On March 14, 2008, CREW filed its Motion to Compel or Alternatively to Amend the Court's Order of March 30, 2008 to Require Defendant to Produce the OLC Opinion Addressing OA's Agency Status. See Docket No. . OA filed its Opposition to CREW's Motion to Compel, along with a supporting Declaration of M. Elizabeth Medaglia in Response to the Court's Order of March 30, 2008 (which also serves as OA's affidavit required by the Court's March 30, 2008). See Docket No. , Docket No. [44-2] ("Medaglia Decl."). Ms. Medaglia is the General Counsel of OA, and has held that position since May 14, 2007. Medaglia Decl. ¶ 2. CREW filed its Reply in support of its Motion to Compel on April 23, 2008. CREW's Reply suggested that the Court review the August 21, 2007 OLC memorandum at issue (hereinafter the "OLC Memo") in camera in order to evaluate OA's claims that the memo may be withheld under either the attorney-client privilege or the deliberative process privilege. The Court accepted CREW's suggestion, and on April 28, 2008, issued a Minute Order requiring OA to produce the OLC Memo in camera, ex parte and under seal for the Court's review.*fn1 The Court has now reviewed the OLC Memo.
Rule 26(b)(1) of the Federal Rules of Civil Procedure authorizes "discovery regarding any non-privileged matter that is relevant to any party's claim or defense," and further explains that "[r]elevant information need not be admissible at the trial if the discovery appears reasonably calculated to lead to the discovery of admissible evidence." Fed. R. Civ. P. 26(b)(1). The Court has already concluded--during the March 28, 2008 conference call on the record in this case and in the Court's March 30, 2008 Order--that when OA stopped functioning as an agency under FOIA and the FRA is relevant insofar as it provides "context" for OA's defense that it is not an agency subject to FOIA. See CREW Mot. to Compel, Ex. A (Tr. of 3/28/08 Conf. Call) at 4:16- 25. Drawing upon this conclusion, CREW's Motion to Compel suggests that the OLC Memo is probative of when OA stopped functioning as an agency under FOIA, and thus must be produced in response to CREW's limited discovery requests.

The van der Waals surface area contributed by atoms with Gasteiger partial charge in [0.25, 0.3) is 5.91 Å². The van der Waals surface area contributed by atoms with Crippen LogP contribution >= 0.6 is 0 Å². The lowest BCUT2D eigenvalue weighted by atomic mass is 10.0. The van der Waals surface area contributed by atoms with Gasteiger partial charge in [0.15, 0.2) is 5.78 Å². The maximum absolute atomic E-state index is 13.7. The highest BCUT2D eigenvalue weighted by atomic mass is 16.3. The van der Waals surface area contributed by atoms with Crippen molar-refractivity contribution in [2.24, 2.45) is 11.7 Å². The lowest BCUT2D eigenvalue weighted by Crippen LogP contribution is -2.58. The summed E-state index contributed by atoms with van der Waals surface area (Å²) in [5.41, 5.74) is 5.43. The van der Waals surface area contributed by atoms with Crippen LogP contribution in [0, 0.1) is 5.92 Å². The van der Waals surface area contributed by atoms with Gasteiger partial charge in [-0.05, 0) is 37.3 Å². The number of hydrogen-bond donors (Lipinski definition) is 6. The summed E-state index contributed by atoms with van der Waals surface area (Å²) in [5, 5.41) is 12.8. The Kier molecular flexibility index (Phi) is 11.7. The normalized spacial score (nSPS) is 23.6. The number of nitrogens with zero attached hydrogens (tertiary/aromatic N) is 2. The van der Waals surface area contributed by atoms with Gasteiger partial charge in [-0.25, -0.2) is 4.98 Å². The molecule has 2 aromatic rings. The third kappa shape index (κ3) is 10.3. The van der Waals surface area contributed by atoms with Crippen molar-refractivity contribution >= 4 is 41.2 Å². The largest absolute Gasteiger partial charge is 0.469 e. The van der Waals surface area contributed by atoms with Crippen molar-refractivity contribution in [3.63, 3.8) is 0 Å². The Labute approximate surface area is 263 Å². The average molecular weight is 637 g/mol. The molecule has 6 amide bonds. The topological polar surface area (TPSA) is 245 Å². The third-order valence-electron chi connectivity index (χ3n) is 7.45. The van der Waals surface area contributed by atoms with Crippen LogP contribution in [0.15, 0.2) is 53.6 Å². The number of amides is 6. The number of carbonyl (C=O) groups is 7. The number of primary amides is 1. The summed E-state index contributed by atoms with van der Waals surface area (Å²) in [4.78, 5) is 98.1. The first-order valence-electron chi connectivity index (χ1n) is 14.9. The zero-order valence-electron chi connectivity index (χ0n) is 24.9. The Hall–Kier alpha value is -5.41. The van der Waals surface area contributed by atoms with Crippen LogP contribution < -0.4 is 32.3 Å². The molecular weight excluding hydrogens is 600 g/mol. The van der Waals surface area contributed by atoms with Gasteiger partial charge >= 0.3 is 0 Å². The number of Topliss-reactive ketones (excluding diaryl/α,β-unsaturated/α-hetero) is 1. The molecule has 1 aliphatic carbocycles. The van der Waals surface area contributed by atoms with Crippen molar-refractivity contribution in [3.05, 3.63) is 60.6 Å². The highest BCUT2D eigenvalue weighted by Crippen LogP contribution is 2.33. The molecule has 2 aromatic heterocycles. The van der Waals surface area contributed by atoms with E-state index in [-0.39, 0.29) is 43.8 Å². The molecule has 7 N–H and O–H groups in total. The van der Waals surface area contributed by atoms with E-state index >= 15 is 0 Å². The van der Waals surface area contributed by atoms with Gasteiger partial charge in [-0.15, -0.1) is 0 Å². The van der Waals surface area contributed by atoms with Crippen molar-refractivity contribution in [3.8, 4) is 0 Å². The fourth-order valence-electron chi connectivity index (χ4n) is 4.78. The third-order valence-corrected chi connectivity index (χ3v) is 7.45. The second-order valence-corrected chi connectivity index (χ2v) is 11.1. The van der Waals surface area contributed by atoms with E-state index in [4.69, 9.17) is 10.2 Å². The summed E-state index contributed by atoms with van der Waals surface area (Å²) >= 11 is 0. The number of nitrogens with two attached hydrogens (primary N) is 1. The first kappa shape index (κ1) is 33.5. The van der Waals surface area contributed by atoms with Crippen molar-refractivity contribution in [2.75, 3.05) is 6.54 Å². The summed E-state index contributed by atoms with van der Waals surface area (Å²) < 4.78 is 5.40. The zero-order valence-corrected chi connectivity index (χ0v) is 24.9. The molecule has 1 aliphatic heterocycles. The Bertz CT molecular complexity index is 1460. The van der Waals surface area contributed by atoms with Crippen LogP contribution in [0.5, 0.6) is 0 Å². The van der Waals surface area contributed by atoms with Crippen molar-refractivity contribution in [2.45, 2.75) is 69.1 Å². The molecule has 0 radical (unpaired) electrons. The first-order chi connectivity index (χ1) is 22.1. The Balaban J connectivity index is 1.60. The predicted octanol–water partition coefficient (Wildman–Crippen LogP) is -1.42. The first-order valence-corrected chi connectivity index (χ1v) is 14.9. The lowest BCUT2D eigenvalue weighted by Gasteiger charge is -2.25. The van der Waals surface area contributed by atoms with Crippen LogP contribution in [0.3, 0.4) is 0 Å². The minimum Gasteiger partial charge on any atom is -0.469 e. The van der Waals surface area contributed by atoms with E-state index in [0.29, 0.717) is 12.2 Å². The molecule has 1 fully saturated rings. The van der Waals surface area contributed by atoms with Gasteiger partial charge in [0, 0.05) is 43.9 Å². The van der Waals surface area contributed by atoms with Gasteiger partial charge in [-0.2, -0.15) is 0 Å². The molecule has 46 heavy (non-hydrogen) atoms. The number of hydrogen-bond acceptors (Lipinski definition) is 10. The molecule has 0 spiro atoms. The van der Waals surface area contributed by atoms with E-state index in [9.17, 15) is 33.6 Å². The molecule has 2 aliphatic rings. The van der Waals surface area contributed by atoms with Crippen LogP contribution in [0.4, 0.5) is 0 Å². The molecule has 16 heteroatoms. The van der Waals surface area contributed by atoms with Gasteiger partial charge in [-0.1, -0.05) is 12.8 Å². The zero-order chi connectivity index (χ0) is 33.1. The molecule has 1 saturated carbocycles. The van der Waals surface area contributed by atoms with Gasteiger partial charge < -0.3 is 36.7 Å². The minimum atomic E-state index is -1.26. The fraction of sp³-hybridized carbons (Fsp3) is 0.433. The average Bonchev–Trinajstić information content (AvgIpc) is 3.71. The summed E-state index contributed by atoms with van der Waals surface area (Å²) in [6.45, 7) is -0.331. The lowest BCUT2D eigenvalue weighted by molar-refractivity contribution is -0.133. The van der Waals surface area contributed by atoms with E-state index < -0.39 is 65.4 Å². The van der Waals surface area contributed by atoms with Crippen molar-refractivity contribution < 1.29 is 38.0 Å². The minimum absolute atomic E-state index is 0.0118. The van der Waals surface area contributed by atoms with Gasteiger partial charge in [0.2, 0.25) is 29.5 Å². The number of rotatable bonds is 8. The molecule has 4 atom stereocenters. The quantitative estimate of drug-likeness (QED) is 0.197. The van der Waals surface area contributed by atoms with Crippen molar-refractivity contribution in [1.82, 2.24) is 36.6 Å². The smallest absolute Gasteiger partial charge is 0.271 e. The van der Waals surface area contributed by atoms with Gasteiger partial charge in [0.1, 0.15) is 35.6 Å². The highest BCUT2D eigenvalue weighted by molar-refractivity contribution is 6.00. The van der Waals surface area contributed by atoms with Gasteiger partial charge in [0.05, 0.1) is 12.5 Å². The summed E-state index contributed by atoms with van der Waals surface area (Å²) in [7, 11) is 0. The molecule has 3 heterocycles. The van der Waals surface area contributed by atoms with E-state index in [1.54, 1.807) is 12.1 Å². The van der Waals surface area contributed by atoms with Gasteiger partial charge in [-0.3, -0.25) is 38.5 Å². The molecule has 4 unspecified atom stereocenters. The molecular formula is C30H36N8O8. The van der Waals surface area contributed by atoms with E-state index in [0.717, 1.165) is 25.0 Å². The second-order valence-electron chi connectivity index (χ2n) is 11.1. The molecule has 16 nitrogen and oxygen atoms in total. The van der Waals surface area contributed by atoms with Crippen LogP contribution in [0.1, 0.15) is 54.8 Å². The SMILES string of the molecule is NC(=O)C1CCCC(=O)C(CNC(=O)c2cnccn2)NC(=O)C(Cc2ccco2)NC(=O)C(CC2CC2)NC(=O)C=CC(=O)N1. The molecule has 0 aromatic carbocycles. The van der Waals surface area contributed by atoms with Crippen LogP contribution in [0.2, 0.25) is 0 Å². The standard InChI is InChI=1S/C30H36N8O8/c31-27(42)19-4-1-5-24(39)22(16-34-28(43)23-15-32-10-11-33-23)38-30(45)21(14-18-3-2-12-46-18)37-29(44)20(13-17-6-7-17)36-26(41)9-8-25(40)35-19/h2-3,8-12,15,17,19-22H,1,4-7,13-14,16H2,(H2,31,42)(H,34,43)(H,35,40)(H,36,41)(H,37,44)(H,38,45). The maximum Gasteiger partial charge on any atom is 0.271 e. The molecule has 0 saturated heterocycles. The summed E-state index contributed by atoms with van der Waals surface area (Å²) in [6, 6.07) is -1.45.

In support of its Motion to Compel, CREW argues that "absent a separate written final decision from OA, the OLC [Memo] is the final executive branch decision on OA's agency status," and cannot be withheld pursuant to either the attorney-client privilege or the deliberative process privilege. See generally CREW Mot. to Compel. OA responds that the OLC Memo is not the "final agency decision" regarding OA's status under FOIA, and further argues that the OLC Memo is shielded from disclosure by both the deliberative process privilege and the attorney-client privilege. See generally OA Opp'n. The Court briefly addresses and rejects OA's claim that the attorney-client privilege applies to the OLC Memo, before turning to OA's argument that the deliberative process privilege applies.
A. The OLC Memo Is Not Covered By the Attorney-Client Privilege
In its Opposition to CREW's Motion to Compel, OA claims that the OLC Memo is protected by the attorney-client privilege. In support of this claim, OA asserts that "OLC, in effect, serves as outside counsel to the Executive Branch," that the OLC Memo "contains confidential legal advice provided by OLC to the White House Counsel's Office," and that the "substance of the OLC [Memo] has not been disclosed outside the Executive Branch and has remained confidential." OA Opp'n at 3-5 (citing www.usdoj.gov/olc). OA's assertions in this respect are supported by Ms. Medaglia's Declaration. See Medaglia Decl. ¶¶ 6, 8.